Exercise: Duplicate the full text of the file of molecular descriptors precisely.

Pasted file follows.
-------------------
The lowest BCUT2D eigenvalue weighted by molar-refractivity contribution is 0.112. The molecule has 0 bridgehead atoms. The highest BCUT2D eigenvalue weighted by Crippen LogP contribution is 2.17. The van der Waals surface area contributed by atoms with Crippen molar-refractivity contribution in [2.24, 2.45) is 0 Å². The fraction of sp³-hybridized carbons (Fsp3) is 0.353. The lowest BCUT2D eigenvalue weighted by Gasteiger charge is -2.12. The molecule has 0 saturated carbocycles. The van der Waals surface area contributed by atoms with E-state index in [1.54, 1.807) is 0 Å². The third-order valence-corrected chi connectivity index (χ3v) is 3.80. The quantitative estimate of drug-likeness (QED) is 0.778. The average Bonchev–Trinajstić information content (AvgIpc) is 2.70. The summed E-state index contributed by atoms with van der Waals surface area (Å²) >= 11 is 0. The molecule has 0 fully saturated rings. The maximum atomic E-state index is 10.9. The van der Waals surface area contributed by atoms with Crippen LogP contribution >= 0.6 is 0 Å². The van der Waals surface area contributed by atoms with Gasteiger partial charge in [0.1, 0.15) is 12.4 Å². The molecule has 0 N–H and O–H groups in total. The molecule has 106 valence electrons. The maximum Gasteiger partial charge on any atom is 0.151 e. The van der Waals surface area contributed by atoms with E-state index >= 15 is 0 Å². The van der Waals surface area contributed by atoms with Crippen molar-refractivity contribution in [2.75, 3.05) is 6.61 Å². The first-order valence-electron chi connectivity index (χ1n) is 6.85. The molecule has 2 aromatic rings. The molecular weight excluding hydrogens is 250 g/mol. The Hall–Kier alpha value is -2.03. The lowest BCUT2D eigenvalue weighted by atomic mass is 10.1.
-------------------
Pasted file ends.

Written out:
The lowest BCUT2D eigenvalue weighted by molar-refractivity contribution is 0.112. The molecule has 0 bridgehead atoms. The highest BCUT2D eigenvalue weighted by Crippen LogP contribution is 2.17. The van der Waals surface area contributed by atoms with Crippen molar-refractivity contribution in [2.24, 2.45) is 0 Å². The fraction of sp³-hybridized carbons (Fsp3) is 0.353. The lowest BCUT2D eigenvalue weighted by Gasteiger charge is -2.12. The molecule has 0 saturated carbocycles. The van der Waals surface area contributed by atoms with E-state index in [1.54, 1.807) is 0 Å². The third-order valence-corrected chi connectivity index (χ3v) is 3.80. The quantitative estimate of drug-likeness (QED) is 0.778. The average Bonchev–Trinajstić information content (AvgIpc) is 2.70. The summed E-state index contributed by atoms with van der Waals surface area (Å²) >= 11 is 0. The molecule has 0 fully saturated rings. The maximum atomic E-state index is 10.9. The van der Waals surface area contributed by atoms with Crippen LogP contribution >= 0.6 is 0 Å². The van der Waals surface area contributed by atoms with Gasteiger partial charge in [0.1, 0.15) is 12.4 Å². The molecule has 0 N–H and O–H groups in total. The molecule has 106 valence electrons. The maximum Gasteiger partial charge on any atom is 0.151 e. The van der Waals surface area contributed by atoms with E-state index >= 15 is 0 Å². The van der Waals surface area contributed by atoms with Crippen molar-refractivity contribution in [2.75, 3.05) is 6.61 Å². The first-order valence-electron chi connectivity index (χ1n) is 6.85. The molecule has 2 aromatic rings. The molecular weight excluding hydrogens is 250 g/mol. The Hall–Kier alpha value is -2.03. The lowest BCUT2D eigenvalue weighted by atomic mass is 10.1.